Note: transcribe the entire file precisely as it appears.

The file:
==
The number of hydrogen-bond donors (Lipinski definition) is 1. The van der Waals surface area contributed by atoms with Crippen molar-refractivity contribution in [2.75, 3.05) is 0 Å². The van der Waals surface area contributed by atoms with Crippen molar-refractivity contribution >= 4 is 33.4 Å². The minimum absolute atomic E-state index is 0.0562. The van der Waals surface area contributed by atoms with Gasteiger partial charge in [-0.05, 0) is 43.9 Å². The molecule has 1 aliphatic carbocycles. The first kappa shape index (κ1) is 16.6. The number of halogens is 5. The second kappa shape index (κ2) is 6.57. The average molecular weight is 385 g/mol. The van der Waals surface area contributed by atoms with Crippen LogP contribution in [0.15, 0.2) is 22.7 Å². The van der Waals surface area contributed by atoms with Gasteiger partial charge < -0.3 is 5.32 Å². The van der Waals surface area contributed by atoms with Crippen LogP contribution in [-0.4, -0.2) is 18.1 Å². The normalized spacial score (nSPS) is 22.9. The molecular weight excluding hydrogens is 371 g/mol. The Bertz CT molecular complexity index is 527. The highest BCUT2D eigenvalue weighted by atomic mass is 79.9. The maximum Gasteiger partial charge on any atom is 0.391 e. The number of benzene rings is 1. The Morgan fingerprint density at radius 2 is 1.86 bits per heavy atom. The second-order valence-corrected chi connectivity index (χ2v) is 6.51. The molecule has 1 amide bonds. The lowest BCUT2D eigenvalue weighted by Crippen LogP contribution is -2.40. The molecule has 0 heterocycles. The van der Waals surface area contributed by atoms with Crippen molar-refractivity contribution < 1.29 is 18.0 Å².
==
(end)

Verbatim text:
The number of hydrogen-bond donors (Lipinski definition) is 1. The van der Waals surface area contributed by atoms with Crippen molar-refractivity contribution in [2.75, 3.05) is 0 Å². The van der Waals surface area contributed by atoms with Crippen molar-refractivity contribution >= 4 is 33.4 Å². The minimum absolute atomic E-state index is 0.0562. The van der Waals surface area contributed by atoms with Gasteiger partial charge in [-0.05, 0) is 43.9 Å². The molecule has 1 aliphatic carbocycles. The first kappa shape index (κ1) is 16.6. The number of halogens is 5. The second kappa shape index (κ2) is 6.57. The average molecular weight is 385 g/mol. The van der Waals surface area contributed by atoms with Crippen LogP contribution in [0.15, 0.2) is 22.7 Å². The van der Waals surface area contributed by atoms with Gasteiger partial charge < -0.3 is 5.32 Å². The van der Waals surface area contributed by atoms with Crippen LogP contribution in [-0.4, -0.2) is 18.1 Å². The normalized spacial score (nSPS) is 22.9. The molecular weight excluding hydrogens is 371 g/mol. The Bertz CT molecular complexity index is 527. The highest BCUT2D eigenvalue weighted by atomic mass is 79.9. The maximum Gasteiger partial charge on any atom is 0.391 e. The number of benzene rings is 1. The Morgan fingerprint density at radius 2 is 1.86 bits per heavy atom. The second-order valence-corrected chi connectivity index (χ2v) is 6.51. The molecule has 1 amide bonds. The lowest BCUT2D eigenvalue weighted by Crippen LogP contribution is -2.40. The molecule has 0 heterocycles. The van der Waals surface area contributed by atoms with Crippen molar-refractivity contribution < 1.29 is 18.0 Å².